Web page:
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Gray Wolf

Gray Wolf

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Fact Sheet
Scientific Name Canis lupis
General Description The gray wolf, also called the Eastern timber wolf, is the largest undomesticated member of the canid family. Fur coloration generally is gray, with a lighter underside, but can vary from pure white to jet black.
Weight Males: 57-102 lbs, Females 46-75 lbs
Body length 41-63 inches
Primary Habitat Wolves occupy a wide range of habitats where large ungulates, including elk, white-tailed deer, mule deer or moose are found. In Midwestern states, habitats currently used by wolves range from mixed hardwood-coniferous forests in wilderness and sparsely settled areas, to forest and prairie landscapes dominated by agricultural and pasture lands. Home range sizes of wolves vary, depending on prey density and pack size. In Minnesota, winter home ranges of wolves averaged 30- 59 square miles.
Breeding Season Late winter
Gestation Period 63 days
Litter size 6
Status in North Dakota Rare. Occasional sightings. No known breeding population
Food habits Deer, elk, moose, beaver, other smaller animals.
Conservation Issues
Habitat According to Licht and Fritts (1994), wolves could recolonize portions of their former range on the prairie in the Dakotas. However, the agricultural dominated landscape (cropland, hayland and pasture) and relatively high densities of roads would facilitate negative encounters between wolves and humans, which could preclude their re-establishment.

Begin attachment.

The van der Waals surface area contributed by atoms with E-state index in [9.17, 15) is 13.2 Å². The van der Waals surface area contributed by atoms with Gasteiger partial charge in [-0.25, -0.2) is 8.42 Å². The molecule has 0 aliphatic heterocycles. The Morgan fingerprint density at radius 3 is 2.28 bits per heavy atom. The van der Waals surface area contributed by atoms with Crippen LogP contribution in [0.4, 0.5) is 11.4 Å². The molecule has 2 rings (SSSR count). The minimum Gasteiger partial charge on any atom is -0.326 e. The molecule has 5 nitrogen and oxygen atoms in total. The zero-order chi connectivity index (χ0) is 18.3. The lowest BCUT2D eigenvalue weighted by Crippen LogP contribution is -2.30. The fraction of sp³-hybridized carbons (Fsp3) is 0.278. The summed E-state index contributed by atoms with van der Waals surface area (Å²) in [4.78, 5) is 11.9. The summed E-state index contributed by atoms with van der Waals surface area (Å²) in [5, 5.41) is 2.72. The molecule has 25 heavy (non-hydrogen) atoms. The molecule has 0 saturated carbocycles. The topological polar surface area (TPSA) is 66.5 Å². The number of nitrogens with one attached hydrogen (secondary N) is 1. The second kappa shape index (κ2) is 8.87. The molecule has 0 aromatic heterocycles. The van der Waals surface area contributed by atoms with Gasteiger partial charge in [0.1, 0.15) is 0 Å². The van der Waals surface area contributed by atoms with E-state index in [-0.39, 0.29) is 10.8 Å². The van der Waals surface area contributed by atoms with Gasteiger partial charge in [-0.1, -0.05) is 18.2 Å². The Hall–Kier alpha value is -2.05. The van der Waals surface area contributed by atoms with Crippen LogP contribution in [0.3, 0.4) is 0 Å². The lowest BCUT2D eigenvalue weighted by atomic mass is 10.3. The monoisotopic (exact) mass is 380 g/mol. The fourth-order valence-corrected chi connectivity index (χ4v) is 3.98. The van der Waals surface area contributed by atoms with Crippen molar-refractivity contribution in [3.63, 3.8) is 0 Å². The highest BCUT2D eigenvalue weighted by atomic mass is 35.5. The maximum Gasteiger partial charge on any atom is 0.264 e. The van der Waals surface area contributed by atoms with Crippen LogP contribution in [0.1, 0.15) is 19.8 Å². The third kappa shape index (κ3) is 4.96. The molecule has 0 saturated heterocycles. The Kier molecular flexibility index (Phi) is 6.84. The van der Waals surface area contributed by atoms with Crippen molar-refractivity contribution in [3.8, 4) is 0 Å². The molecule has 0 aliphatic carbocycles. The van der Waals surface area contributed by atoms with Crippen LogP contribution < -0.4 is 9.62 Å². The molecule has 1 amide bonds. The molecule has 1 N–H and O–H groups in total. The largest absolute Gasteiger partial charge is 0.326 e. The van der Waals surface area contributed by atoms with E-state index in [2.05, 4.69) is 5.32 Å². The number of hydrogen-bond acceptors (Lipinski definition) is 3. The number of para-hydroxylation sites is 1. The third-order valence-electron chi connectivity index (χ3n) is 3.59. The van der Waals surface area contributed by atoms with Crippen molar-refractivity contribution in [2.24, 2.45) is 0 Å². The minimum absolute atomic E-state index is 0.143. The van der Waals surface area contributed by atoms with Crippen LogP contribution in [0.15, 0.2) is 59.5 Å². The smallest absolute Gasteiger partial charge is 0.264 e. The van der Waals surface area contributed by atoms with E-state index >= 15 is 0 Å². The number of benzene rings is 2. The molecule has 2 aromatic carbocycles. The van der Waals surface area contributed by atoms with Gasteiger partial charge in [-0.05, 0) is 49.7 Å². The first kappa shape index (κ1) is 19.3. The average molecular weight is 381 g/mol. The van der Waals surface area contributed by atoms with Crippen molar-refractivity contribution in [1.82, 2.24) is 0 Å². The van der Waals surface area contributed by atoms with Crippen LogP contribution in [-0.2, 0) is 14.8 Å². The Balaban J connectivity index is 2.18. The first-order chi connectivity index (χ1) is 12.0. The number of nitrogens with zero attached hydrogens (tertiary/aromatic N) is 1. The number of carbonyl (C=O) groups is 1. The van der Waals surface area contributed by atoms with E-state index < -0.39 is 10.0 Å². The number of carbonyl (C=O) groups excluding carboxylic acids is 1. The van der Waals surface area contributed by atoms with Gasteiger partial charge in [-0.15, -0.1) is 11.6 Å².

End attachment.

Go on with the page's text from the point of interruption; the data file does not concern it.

Other Natural or Manmade Factors The greatest hindrance to recolonization of wolves in North Dakota is their vulnerability to killing by humans. For example, the major documented threat to wolves in the Dakotas was killing by humans due to allegedly mistaken identity as coyotes. Licht and Fritts (1990) noted that relatively high road densities in eastern North Dakota would increase the likelihood of wolf-vehicle collisions. Furthermore, human tolerance for wolves likely would be low because livestock production is a major industry in North Dakota.